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Who needs mod-cons when you can be a superhero? retail therapy /stuff.

Byline: David Cottrell

CATHERINE EARNSHAW, halfway through a wail to Nelly about that incorrigible Scouser Heathcliffe, called the universe a mighty stranger. She must have been to Dixons.

I think it's Dixons, although it might be Currys, but it was definitely somewhere at the top of Church Street.

Either way, the moment you walk through the doors it's distressingly other-worldly, intelligible only to those with a degree in A/V output sockets or, more probably, anyone under the age of 20.

I've come here in lunchtime on the pretext of buying a new set-top box for the telly because if you don't go digital by the end of next year, as far as I can make out, you'll be frogmarched out of your house and, before a mob of baying neighbours, have the word stupid branded upon your forehead in chisel-tip highlighter pen.

But I can't find the set-top boxes. Perhaps they're already obsolete. In between the banks of muted, SUV-sized plasma screens are shelves upon shelves of gadgets and gizmos in shiny white boxes, each one clearly marked "Gadget ZX5000" or "Multi-media gizmo" on the front with a helpful picture of the gadget or gizmo plus a bullet-pointed list of its amazing powers.

Only one man looks more baffled than me.

He's 103 and appears to have mistaken the shop for a bookies.

Apologies to any regular readers out there, I know I've done technophobia in these pages before. But it will keep rearing its PC-incompatible head.

I should just have done with it and open a shop called Luddite stocking things with handles and pedals and stuff, with a spin-off magazine made of papyrus.

Defeated and demoralised, but determined to keep the contrived extra-terrestrial theme going for the purposes of this week's column, I seek refuge halfway up Bold Street in, of all places, Forbidden Planet.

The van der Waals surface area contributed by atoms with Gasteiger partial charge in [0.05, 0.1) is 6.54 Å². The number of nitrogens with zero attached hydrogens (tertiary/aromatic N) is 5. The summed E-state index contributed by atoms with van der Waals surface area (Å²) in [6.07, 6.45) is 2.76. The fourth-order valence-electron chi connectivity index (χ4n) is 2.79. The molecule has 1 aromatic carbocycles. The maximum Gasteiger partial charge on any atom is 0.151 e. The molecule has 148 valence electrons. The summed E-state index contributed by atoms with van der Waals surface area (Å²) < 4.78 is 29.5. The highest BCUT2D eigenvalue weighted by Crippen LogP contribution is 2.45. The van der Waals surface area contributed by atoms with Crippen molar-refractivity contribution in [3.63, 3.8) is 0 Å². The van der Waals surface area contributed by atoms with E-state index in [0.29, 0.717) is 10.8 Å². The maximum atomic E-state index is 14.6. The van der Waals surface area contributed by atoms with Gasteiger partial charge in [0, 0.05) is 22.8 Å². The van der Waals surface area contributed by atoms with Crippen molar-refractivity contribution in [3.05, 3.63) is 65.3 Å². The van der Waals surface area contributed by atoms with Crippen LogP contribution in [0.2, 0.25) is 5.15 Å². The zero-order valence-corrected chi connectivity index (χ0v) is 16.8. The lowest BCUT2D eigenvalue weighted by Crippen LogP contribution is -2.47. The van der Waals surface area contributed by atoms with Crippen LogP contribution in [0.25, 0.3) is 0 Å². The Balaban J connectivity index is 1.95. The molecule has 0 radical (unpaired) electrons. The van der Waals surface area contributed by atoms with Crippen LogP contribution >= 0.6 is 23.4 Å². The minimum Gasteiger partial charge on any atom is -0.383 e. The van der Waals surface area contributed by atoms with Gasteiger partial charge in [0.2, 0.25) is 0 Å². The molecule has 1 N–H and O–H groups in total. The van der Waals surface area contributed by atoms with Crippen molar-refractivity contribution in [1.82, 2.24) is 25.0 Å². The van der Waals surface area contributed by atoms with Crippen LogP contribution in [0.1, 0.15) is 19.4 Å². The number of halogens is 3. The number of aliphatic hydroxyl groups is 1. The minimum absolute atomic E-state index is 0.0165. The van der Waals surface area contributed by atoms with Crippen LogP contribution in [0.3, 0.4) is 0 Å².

Hang on, isn't this the spiritual home of the computer geek, the X-Box nerd?

Sure, but there's something strangely comforting about its dark, lugubrious interior, its door that you have to wrench open like something from a Hammer Horror movie, and its distinct lack of cables, catalogues and staff in short-sleeved shirts and polyester ties.

And anyway, that's Curtis Mayfield's Superfly playing on some hidden hi-fi behind the counter. bypass the scale models ("action figures") of everything from WWF wrestlers to Tim Burton's Corpse Bride, hardly glance at the Buffy calendars, Lost box-sets and Doctor Who sonic screwdrivers, and head straight for the comics.

The proper comics, not the new-fangled graphic novels. As in the original, vintage Marvel ones, now assembled in neat paperback volumes, with the good old Hulk smashing tanks in his bare feet and Conan the Barbarian cleaving evil wizards' skulls in his Birkenstocks.

Sod that overdue gas bill, if I had fifty quid on me, I'd blow it in seconds.

They say us late 30-somethings are trying to prolong our youth.

In fact, we're merely revisiting our uncomplicated early adolescence where things made a smidgeon of sense.

Dual USB TV stick with free wireless router and optical notebook mouse?

Only if it you can tuck it down your underpants - the ones worn on the outside of the superhero costume, naturally.

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DAVID COTTRELL is editor of Space magazine
COPYRIGHT 2006 MGN Ltd.
No portion of this article can be reproduced without the express written permission from the copyright holder.
Copyright 2006 Gale, Cengage Learning. All rights reserved.

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Title Annotation:Features
Publication:Daily Post (Liverpool, England)
Date:Nov 9, 2006
Words:541
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